In 2010, Chinese authorities undertook a massive campaign to correct thousands of signs in English. A sign that should read, “Caution! Floor is slippery!” instead declared, “Slip and fall down carefully!” “No Smorking!” signs abounded to ban cigarette smoking in certain areas. Instead of “Keep off the grass!” a sign exhorted: “Please don’t disturb me. I am sleeping and will feel pain.” American companies trying to market their products in Chinese haven’t always fared any better. KFC’s “finger–lickin’ good” slogan was translated as “eat your fingers off.” And the original attempt to translate Coca–Cola into Chinese was rendered, “Bite the wax tadpole.”
Cultural miscommunication between speakers of different languages is how Paul describes what was happening in the church of Corinth. The Corinthians were speaking in tongues in their public worship gatherings, but as their speech was unintelligible to one another, it did not benefit the community. Because of the overemphasis on tongues (and what might have been a neglect of gifts like prophecy), their worship gatherings hummed with a noise like a hack with a clarinet to his lips or the muffled bugle call on the battlefront. They don’t promote the encouragement and instruction of the believers.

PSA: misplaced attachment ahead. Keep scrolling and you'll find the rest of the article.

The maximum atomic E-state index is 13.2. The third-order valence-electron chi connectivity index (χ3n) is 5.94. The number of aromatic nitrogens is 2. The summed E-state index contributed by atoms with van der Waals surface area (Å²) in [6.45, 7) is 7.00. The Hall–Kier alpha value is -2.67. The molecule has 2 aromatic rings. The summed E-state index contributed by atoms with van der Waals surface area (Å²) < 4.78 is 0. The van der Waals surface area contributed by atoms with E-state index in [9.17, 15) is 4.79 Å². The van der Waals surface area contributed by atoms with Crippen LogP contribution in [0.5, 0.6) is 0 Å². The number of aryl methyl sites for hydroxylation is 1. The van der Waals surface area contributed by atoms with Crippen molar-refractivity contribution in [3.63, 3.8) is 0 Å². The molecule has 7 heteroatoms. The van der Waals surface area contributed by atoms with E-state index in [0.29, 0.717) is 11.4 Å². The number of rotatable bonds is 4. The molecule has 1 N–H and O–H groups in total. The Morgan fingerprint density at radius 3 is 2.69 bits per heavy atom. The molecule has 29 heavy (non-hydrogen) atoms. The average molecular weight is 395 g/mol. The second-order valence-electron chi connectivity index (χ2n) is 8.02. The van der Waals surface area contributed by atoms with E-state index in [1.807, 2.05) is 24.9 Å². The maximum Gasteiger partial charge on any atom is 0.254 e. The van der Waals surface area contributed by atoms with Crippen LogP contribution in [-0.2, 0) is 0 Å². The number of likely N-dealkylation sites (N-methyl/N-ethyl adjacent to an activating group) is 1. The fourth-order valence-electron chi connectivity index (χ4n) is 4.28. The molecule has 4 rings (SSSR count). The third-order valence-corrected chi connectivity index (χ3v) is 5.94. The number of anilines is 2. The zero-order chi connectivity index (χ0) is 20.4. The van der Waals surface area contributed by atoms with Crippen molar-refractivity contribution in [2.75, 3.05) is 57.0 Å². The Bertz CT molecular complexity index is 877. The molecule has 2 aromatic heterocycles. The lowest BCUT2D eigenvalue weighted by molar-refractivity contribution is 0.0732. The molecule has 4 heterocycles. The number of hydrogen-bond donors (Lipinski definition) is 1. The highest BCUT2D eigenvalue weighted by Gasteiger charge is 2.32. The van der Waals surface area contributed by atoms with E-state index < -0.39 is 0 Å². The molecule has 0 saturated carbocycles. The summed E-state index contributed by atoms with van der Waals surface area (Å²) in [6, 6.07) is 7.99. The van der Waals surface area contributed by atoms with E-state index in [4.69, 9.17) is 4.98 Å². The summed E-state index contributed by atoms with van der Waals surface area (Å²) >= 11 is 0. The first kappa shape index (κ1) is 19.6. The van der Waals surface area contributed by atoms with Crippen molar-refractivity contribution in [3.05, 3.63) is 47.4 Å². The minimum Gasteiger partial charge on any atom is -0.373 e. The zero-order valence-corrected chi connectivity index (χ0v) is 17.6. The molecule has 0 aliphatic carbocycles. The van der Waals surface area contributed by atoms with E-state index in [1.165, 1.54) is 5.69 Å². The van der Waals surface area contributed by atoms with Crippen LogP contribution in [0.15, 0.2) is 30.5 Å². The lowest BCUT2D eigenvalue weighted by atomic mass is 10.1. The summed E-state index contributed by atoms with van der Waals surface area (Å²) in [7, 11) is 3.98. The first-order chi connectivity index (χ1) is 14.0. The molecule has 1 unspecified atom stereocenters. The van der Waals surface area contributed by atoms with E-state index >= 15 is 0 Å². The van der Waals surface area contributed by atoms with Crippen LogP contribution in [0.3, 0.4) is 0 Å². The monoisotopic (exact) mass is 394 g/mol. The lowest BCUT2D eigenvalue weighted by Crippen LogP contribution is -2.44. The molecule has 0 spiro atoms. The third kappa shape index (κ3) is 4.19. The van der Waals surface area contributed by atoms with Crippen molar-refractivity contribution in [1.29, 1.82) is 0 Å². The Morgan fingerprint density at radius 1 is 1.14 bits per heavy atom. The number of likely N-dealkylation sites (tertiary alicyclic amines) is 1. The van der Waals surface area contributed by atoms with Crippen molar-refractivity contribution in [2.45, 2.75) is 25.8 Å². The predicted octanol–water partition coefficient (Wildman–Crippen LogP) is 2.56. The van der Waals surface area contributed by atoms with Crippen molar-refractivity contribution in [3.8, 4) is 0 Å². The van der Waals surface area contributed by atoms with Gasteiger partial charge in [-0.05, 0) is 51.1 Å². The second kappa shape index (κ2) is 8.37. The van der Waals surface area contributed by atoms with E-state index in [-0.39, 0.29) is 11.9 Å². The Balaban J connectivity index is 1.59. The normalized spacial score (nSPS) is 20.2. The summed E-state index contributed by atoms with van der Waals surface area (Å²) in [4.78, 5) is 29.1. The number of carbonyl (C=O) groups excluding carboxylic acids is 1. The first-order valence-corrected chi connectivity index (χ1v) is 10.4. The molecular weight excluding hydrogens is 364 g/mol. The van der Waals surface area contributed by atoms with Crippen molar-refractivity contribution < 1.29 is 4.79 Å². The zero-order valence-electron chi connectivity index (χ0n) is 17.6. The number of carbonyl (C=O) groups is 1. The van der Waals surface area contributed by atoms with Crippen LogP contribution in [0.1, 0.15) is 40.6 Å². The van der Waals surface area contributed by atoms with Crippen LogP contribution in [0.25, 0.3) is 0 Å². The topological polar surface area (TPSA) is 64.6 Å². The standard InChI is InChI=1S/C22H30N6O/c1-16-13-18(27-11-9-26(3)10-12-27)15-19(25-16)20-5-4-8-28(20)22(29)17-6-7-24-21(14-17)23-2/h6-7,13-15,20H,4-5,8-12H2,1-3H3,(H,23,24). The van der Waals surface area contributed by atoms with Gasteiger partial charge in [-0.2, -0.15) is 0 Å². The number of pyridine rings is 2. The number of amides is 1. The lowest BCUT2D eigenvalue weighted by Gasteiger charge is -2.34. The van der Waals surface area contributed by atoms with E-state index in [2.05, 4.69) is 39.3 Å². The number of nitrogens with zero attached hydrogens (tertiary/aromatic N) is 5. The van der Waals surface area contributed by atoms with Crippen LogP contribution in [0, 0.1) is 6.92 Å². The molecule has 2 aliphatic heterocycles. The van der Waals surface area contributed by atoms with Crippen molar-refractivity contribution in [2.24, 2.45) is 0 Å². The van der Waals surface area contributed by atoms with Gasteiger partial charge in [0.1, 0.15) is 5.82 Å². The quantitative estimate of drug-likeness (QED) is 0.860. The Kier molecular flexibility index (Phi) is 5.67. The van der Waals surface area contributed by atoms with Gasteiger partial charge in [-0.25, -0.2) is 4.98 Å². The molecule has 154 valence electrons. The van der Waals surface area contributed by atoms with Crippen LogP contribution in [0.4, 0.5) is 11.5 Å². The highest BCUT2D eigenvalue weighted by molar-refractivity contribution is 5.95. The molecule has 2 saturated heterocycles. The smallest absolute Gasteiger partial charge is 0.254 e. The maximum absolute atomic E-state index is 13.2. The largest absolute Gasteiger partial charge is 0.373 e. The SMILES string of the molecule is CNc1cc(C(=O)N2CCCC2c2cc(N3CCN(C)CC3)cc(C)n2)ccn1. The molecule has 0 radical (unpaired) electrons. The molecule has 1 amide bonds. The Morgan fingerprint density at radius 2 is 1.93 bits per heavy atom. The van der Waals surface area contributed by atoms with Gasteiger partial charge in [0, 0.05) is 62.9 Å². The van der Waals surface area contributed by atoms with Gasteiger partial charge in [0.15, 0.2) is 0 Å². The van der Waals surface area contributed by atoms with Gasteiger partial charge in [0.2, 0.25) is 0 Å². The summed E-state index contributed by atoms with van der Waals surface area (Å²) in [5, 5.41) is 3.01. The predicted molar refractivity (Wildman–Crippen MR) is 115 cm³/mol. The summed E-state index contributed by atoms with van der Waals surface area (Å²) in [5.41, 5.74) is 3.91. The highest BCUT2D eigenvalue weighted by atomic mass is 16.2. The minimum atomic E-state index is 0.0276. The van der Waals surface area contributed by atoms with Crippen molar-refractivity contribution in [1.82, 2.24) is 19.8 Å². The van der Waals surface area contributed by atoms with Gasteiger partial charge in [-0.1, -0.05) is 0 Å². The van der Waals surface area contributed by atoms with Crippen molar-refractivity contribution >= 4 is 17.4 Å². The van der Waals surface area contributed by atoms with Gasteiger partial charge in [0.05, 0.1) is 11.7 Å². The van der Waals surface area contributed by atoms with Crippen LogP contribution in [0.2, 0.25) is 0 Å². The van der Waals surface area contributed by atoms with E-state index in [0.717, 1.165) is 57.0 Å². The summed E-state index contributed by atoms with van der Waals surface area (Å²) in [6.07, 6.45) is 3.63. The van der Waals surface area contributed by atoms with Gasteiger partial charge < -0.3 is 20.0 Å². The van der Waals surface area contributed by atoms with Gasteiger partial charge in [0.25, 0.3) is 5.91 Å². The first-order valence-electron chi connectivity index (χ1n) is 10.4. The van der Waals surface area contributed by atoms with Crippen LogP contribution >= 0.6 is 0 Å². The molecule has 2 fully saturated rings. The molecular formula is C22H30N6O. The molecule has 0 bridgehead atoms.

Paul is not sidelining the gift of tongues. He is not faulting the Corinthians for having the gift or even wanting it. He speaks in tongues and recognizes the value of tongues for one’s personal edification. But he is reminding them of the purpose of spiritual gifts and how they are to function in the public worship assembly. The Corinthians should never use their gifts, especially not tongues, to inflate their own self–importance or to draw more attention to themselves during corporate worship.
Spiritual gifts are given for the common good, and when the community gathers, priority should be given to the gift of prophecy (and presumably, other gifts, such as knowledge and teaching, v. 6). The exercise of spiritual gifts should always have the intent to build up the church.